This image provided on Sunday, Sept. 15, 2019, by the U.S. government and DigitalGlobe and annotated by the source, shows a pre-strike overview at Saudi Aramco's Abaqaiq oil processing facility in Buqyaq, Saudi Arabia. The drone attack Saturday on Saudi Arabia's Abqaiq plant and its Khurais oil field led to the interruption of an estimated 5.7 million barrels of the kingdom's crude oil production per day, equivalent to more than 5% of the world's daily supply. (U.S. government/Digital Globe via AP)
This Sunday, Sept. 15, 2019 false-color image from the European Commission's Sentinel-2 satellite shows Saudi Aramco's Abqaiq oil processing facility in Buqyaq, Saudi Arabia. Yemen's Houthi rebels claimed to have launched drone attacks on the world's largest oil processing facility in Saudi Arabia and a major oil field Saturday, sparking huge fires and halting about half of the supplies from the world's largest exporter of oil. Black char marks at the center of the facility suggest the attack struck at the heart of the processing facility (European Commission via AP)
This Sunday, Sept. 15, 2019 false-color image from the European Commission's Sentinel-2 satellite shows Saudi Aramco's Abqaiq oil processing facility in Buqyaq, Saudi Arabia. Yemen's Houthi rebels claimed to have launched drone attacks on the world's largest oil processing facility in Saudi Arabia and a major oil field Saturday, sparking huge fires and halting about half of the supplies from the world's largest exporter of oil. Black char marks at the center of the facility suggest the attack struck at the heart of the processing facility (European Commission via AP)
This Sunday, Sept. 15, 2019 false-color image from the European Commission's Sentinel-2 satellite shows Saudi Aramco's Abqaiq oil processing facility in Buqyaq, Saudi Arabia. Yemen's Houthi rebels claimed to have launched drone attacks on the world's largest oil processing facility in Saudi Arabia and a major oil field Saturday, sparking huge fires and halting about half of the supplies from the world's largest exporter of oil. Black char marks at the center of the facility suggest the attack struck at the heart of the processing facility (European Commission via AP)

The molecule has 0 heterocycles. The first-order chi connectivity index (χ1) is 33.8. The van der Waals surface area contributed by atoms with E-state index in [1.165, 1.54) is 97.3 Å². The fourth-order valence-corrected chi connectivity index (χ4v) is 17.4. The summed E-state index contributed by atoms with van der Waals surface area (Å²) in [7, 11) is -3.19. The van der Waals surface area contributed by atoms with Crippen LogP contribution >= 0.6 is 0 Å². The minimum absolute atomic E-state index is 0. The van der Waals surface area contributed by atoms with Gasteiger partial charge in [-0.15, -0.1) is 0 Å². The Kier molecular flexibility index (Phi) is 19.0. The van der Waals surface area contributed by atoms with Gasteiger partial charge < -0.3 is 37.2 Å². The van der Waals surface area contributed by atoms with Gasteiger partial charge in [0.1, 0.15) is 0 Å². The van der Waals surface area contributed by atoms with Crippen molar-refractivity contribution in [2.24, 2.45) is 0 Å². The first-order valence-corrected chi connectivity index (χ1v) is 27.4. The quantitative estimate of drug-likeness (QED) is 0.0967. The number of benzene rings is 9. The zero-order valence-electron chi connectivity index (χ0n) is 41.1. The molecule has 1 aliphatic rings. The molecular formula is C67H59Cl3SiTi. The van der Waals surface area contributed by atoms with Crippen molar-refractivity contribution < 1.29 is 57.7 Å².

A currency trader walks by the screens showing the foreign exchange rates at the foreign exchange dealing room in Seoul, South Korea, Monday, Sept. 16, 2019. Asian stock markets were mixed Monday after crude prices surged following an attack on Saudi Arabia's biggest oil processing facility. (AP Photo/Lee Jin-man)
HIDE CAPTION
SHOW CAPTION
of
SEE ALL
BACK TO SLIDE

Speaking in Beijing, Chinese Foreign Ministry spokeswoman Hua Chunying appealed for calm and restrain.

"Pondering who is to blame in the absence of a conclusive investigation I think is in itself not very responsible. China's position is that we oppose any moves that expand or intensify conflict," Hua told a daily news briefing.

"We call on relevant parties avoid taking actions that bring about an escalation in regional tensions. We hope all sides can restrain themselves and can jointly safeguard the peace and stability of the Middle East."

China has close economic, diplomatic and energy relations with both Riyadh and Tehran and has long had to tread carefully in its ties with both. Saudi Arabia is China's top oil supplier year to date.

Saudi Arabia's King Salman visited Beijing in 2017, and Saudi Crown Prince Mohammed bin Salman came to China earlier this year.

Iranian Foreign Minister Mohammad Javad Zarif met the Chinese government's top diplomat, State Councillor Wang Yi, in Beijing late last month.

Read Full Story

Sign up for Breaking News by AOL to get the latest breaking news alerts and updates delivered straight to your inbox.

Subscribe to our other newsletters

Emails may offer personalized content or ads. Learn more. You may unsubscribe any time.